An email campaign that makes customers feel included has more chances of success, whether it’s about bringing traffic back to the site, click rates, or even sales.
PicJumbo wanted to announce its presence on ProductHunt, so it decided to encourage its subscribers to join them and vote them. There’s certainly a difference between sending an email announcing the presence on ProductHunt and the one they actually created.
A discount code, like the one ASOS provided, may be the right reward for loyal customers, especially if it’s an exclusive deal for the email subscribers. This way they will also keep an eye on future mails, which increases the chances of future effective email campaigns.
Starbucks has its own loyal audience, but this is not always enough to maintain the engagement. Thus, rewards and previews are appreciated, like the recent email which allowed Starbucks members to try out the new iced teas a week before their actual availability for the other customers.
This is a great move to strengthen the bonds between members and the brand and it proves that even the slightest reward may bring multiple benefits.
6. Be helpful
An effective email is structured in a way that it is guiding customers on the next steps. There’s no need to let them wonder what the next step should be, especially if the message requires further explanation.
Waitrose wanted to promote the free international money transfers for its members, but it also wanted to ensure that they are not confused and that’s why it sent a very clear and helpful email, also mentioning at the bottom how easy the process is.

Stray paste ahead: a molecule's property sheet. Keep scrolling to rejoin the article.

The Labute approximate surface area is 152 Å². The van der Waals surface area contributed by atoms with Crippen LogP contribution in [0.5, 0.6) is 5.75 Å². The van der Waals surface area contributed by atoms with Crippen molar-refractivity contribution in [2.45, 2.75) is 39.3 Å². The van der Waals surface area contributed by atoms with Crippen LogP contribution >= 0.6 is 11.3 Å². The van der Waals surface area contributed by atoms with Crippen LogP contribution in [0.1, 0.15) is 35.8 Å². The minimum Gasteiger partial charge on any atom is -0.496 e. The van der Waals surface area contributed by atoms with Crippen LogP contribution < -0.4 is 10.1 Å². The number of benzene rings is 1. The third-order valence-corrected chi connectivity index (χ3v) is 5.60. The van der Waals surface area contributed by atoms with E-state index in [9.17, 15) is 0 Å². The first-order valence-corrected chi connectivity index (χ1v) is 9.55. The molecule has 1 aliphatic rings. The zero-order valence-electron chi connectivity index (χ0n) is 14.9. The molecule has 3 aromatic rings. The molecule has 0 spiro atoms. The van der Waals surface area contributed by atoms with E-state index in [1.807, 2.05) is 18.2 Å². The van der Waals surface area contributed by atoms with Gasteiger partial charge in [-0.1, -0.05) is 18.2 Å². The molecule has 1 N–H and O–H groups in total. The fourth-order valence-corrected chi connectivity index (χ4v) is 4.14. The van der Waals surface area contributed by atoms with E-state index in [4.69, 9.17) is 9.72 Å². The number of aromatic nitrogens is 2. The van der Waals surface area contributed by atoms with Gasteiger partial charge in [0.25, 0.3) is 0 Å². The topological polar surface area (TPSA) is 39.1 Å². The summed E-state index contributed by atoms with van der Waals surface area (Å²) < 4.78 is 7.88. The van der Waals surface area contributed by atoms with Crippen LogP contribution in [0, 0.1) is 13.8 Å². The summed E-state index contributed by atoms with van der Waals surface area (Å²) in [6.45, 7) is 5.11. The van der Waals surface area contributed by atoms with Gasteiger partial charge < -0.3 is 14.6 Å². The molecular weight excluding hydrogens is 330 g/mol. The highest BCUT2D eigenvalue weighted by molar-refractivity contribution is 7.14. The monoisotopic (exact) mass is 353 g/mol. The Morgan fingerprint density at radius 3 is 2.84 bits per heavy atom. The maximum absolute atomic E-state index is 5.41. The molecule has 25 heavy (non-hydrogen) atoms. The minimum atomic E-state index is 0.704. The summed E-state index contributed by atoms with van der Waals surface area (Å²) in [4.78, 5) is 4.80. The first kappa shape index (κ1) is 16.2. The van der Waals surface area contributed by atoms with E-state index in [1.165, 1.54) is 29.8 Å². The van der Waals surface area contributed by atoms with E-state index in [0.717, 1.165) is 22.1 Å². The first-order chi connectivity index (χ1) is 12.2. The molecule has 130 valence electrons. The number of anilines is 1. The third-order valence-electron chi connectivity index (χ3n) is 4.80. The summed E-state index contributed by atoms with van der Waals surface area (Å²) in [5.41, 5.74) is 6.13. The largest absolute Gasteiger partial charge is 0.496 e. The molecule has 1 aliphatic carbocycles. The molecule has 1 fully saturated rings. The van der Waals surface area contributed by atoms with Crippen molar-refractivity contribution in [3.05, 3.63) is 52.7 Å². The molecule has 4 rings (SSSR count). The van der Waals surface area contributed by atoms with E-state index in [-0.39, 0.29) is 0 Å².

Even if a customer was not aware of this service from Waitrose, the detailed email may help turn around the interest, which is the ultimate goal for the shop.
It has been widely suggested that a personalised email leads to more successful results. And it may be true, but this does not occur in every case of personalisation.
For example, the automatic use of the recipient’s mail does not seem to be very effective, as it may end up alienate the customer, rather than create a bond.
According to a study led by Assistant Professor of Management Information Systems (MIS) Sunil Wattal and the analysis of 10 million marketing emails sent to 600,000 customers, 95% of customers responded negatively when an email greeted them by name.
ReturnPath‘s survey indicated that subject lines with personal pronouns do not increase the open rate, which leads to the realisation that personalisation is not necessarily leading to familiarity, just because a personal pronoun, or a name is used.
8. Be different, be creative
An email campaign shouldn’t be boring and that’s why creativity is important.
Groupon for example created an email campaign by focusing on the element of surprise, at least on its discount code, hoping to bring a layer of excitement to its campaign.
Apple blended its popular minimalism along with creativity to promote Beats headphones and the result is certainly very appealing.
There are many parameters that affect the results of your email campaign, but this doesn’t mean that you should stop experimenting.
Learn your audience, be creative, be relevant, be useful and start tracking the results of your next campaign.
The web doesn’t have a traffic problem, but it has a conversion problem.
Do you ever get the feeling that you’re being ignored? That despite your best efforts to ensure every email you write is a) highly relevant; b) succinct; and c) blurb-free, your message still gets overlooked?
As consumers, we live in a real-time world. We have the technology to access the information we need, when and where we want it, and the "when" is usually "now."
A new starter in Team SaleCycle recently asked me the following question… “Wouldn't they just come back anyway?”